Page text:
by agebuzz Contributing Editor Julie Buyon
Often in my work as a patient advocate, I find myself in the position of being a translator – not from a foreign language into English but rather from medical jargon into plain words. It’s always challenging to understand a lot of new information, especially when the terminology is technical, unfamiliar, and possibly frightening – but that’s a situation we increasingly encounter as we get older and achier!
Few medical schools emphasize communication skills as part of their curriculum, so while a doctor’s ability to diagnose and resolve a medical issue may be superb, his or her ability to explain it all to you may not be at the same level of excellence. If you don’t understand your diagnosis, treatment recommendations, or how to take your medications, your visit to the doctor probably won’t help you recover as quickly or lead to better health.
A Powerhouse Patient wants to leave the doctor’s office knowing the answer to these questions:
-What is my main problem?
-What do I need to do?
-Why is it important for me to do this?
It can be intimidating to visit the doctor, and uncomfortable to admit that we don’t fully understand what’s going on. It can make us feel anxious, confused, and stupid. As I have discussed in every post, the best care comes from partnering with your health care team – they are the medical experts and you are the YOU expert. Part of being the YOU expert is knowing what methods of communication make the most sense to you and let your doctor know what those are.
First, try to get comfortable with admitting that you don’t understand a lot of the medical terms being used, and ask the doctor to explain the information again in plainer language. I have, on occasion, asked my doctors to explain things to me as if I were a 12-year-old. I’d rather start simple and work up to more complexity, and I find that pretending that I am 12 helps the discussion start at a level I know I will likely understand.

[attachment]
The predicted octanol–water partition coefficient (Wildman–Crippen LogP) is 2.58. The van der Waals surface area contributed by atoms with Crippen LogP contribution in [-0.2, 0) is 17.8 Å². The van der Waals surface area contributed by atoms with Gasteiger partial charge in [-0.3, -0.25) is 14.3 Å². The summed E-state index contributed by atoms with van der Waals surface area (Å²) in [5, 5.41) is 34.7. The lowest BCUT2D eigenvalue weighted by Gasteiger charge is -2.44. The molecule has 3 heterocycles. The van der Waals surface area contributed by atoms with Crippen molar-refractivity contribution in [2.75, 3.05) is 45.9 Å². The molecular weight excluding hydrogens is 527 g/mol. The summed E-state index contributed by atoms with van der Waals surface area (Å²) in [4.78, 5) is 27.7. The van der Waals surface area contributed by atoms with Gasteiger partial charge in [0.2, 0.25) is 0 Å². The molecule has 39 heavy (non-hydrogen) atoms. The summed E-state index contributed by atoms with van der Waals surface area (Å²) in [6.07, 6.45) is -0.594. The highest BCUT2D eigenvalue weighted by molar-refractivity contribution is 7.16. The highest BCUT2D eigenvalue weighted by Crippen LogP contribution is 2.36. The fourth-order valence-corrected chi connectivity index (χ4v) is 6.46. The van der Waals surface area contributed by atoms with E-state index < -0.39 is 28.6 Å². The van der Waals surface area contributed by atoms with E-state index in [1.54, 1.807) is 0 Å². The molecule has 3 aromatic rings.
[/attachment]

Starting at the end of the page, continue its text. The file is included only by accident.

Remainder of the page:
And don’t think you’re alone in not understanding “doctor speak”. Nobody does, except people who work in health care. It’s a well-recognized obstacle to good patient care, and there’s even a field known as “health literacy” addressing the ability to communicate and understand health information. In fact, there’s a law about it. The Plain Writing Act of 2010 requires federal agencies to use clear communication that the public can understand and use, including The Centers for Disease Control (CDC). Take a peek at their guidance for communicating with the public. Here’s a great example:
CDC Original Sentence: Wood dust, associated with cancers of the nasal cavities and sinuses, is a known carcinogen for unprotected workers exposed regularly from sanding operations and furniture manufacturing.
Plain Language Sentence: Workers who breathe wood dust from sanding operations and furniture manufacturing can develop cancers in their noses and sinuses.
At a hospital where I once worked, I heard a doctor tell a patient “You have an adenocarcinoma of your esophagus but it should be responsive to treatment.” Translation: “You have a lump in the tube that connects your throat to your stomach. The lump is caused by some cancerous cells that are growing too much. We have some treatments we can try that have worked well for other people with this problem to help them get better.” The plain language version may sound a little simplistic, but armed with that basic understanding, a Powerhouse Patient can begin to formulate some good questions to get more information.
Of course, no matter how plain the language is, if you and your doctor don’t speak the same language fluently make sure you bring someone with you who can serve as a translator.
I love a good analogy. It really helps me understand things, and I know that’s true for many people. The daily pill I take is, as my doctor explains, like a fence between me and cancer. That’s a concept I can wrap my head around.